# Particle wave duality

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I found where Feynman explains in QED that electrons have a wave-like property. It's on page 84.

In 1924 Louis de Broglie found that there was a wavelike character associated with electrons, and soon afterwards, C.J. Davisson and L.H. Germer of Bell Laboratories bombarded a nickel crystal with electrons and showed that they, too, bounced off at craxy angles (just like X-rays do), and that these angles could be calculated from De Broglies formula for the wave-length of an electron.

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The obvious conclusion is that both the corpusculer and wave models are inadequate by themselves and that the true nature is something with some of the characteristics of both plus perhaps properties we have yet to uncover.

Why is this so hard to swallow?

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The obvious conclusion is that both the corpusculer and wave models are inadequate by themselves and that the true nature is something with some of the characteristics of both plus perhaps properties we have yet to uncover.

Why is this so hard to swallow?

Wonderful. Well said sir!! So well put that it brings a tear to me eye!

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The obvious conclusion is that both the corpusculer and wave models are inadequate by themselves and that the true nature is something with some of the characteristics of both plus perhaps properties we have yet to uncover.

Why is this so hard to swallow?

Well said indeed.

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everything in the Universe is found to be made from twelve basic building blocks called fundamental particles, governed by four fundamental force.

And just how many times in the past have scientists and thinkers made this claim that they know everything?

Mendelev and his mates were wrong about the number of elements

Kelvin was wrong about the cooling of the earth....

I suggest that anyone making such an extravagant claim is suffering from a severe case of bloaty head.

Neither CERN scientists nor myself are saying that we know everything. We are saying something very different. We are saying that everything in our universe "is found to be made" from a small number of known particles. The link given above lists the known particles: electrons, quarks, photons, neutrinos, muons, gluons... Their glossary is also interesting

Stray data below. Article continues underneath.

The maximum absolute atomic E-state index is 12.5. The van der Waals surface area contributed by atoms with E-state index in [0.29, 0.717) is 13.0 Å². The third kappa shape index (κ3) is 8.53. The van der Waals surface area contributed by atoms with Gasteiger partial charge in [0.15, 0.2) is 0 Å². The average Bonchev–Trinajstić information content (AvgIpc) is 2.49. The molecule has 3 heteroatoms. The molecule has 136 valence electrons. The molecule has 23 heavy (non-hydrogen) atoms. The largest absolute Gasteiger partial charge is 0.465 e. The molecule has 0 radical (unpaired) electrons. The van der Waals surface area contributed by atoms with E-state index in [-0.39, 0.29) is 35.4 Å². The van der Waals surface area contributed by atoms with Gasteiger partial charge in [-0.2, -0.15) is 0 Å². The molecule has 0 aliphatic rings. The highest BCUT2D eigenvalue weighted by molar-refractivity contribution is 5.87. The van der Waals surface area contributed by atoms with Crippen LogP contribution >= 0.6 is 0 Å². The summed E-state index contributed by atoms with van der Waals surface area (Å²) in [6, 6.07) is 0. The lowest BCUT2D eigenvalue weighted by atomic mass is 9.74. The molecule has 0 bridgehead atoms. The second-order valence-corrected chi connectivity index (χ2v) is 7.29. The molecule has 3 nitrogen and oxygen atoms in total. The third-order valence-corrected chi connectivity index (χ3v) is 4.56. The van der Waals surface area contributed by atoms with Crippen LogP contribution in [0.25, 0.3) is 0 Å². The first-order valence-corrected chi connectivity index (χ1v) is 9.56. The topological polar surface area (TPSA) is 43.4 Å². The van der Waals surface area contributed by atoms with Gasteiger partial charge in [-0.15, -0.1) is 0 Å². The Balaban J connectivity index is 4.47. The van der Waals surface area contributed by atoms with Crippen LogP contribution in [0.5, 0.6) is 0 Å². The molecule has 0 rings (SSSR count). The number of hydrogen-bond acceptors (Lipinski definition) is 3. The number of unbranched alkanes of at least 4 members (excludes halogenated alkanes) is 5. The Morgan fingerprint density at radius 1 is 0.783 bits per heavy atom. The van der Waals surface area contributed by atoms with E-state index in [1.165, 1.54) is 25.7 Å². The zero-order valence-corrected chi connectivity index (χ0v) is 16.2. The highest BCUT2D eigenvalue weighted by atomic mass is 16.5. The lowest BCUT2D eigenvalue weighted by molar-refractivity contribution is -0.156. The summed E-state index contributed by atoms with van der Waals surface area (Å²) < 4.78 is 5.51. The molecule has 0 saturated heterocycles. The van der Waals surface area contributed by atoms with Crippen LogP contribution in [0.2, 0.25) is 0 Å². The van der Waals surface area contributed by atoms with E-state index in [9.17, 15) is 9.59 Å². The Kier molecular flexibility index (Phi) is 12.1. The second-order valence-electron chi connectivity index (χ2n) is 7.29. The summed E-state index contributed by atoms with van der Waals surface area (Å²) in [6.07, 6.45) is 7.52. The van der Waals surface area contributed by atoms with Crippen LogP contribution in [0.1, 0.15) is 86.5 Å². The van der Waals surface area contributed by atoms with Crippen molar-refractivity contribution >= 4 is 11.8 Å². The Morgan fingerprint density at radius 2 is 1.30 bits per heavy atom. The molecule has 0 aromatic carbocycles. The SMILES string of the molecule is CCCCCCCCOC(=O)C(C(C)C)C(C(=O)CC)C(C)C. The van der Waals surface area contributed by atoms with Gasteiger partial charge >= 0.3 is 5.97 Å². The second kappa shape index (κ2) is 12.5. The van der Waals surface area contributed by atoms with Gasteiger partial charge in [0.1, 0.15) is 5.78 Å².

http://public.web.ce...ossary-en.php#P

The scientific fact is that all known phenomena up to the date can be explained with a quantum theory of particles.

I repeat: the above CERN quote is about that we have found.

Edited by juanrga
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The scientific fact is that all known phenomena up to the date can be explained with a quantum theory of particles.

Dark matter isn't predicted by the standard model, and it's more than reasonable to think that DM may consist of particles.

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The scientific fact is that all known phenomena up to the date can be explained with a quantum theory of particles.

Dark matter isn't predicted by the standard model, and it's more than reasonable to think that DM may consist of particles.

The above quote says "a quantum theory of particles". The Standard Model is only a subset of "a quantum theory of particles". What is more, the section "So far so good, but..." in the CERN link given by me before --in this same thread-- explains what are the limits of the Standard Model.

Edited by juanrga
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Sorry qft123. I intended that to show the nature of the wave-particel duality. In principle the double slit experiment doesn't work just for photons. Theoretically you can defract electrons through a double slit too. It's just way too impractical. However, in 1928 Davisson and Germer did a similar experiment whereby electrons were scattered from the surface of nick crystals and a diffraction pattern was formed. The wonderous thing about this is that they discovered this phenomena by an accident. Cool, huh?

Yeah, pretty much. Thanks for the knowledge.

Even X-Rays were discovered by an accident, but let's not get off topic.

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Particle wave duality is a myth, which arose in the early times of quantum mechanics when only classical particles or classical waves were known and the myth was born to try to explain the experiments where the objects under study did not behave as classical particles or classical waves. The idea that photons sometimes behave as waves and sometimes behave as particles is a recurrent, but completely incorrect, claim.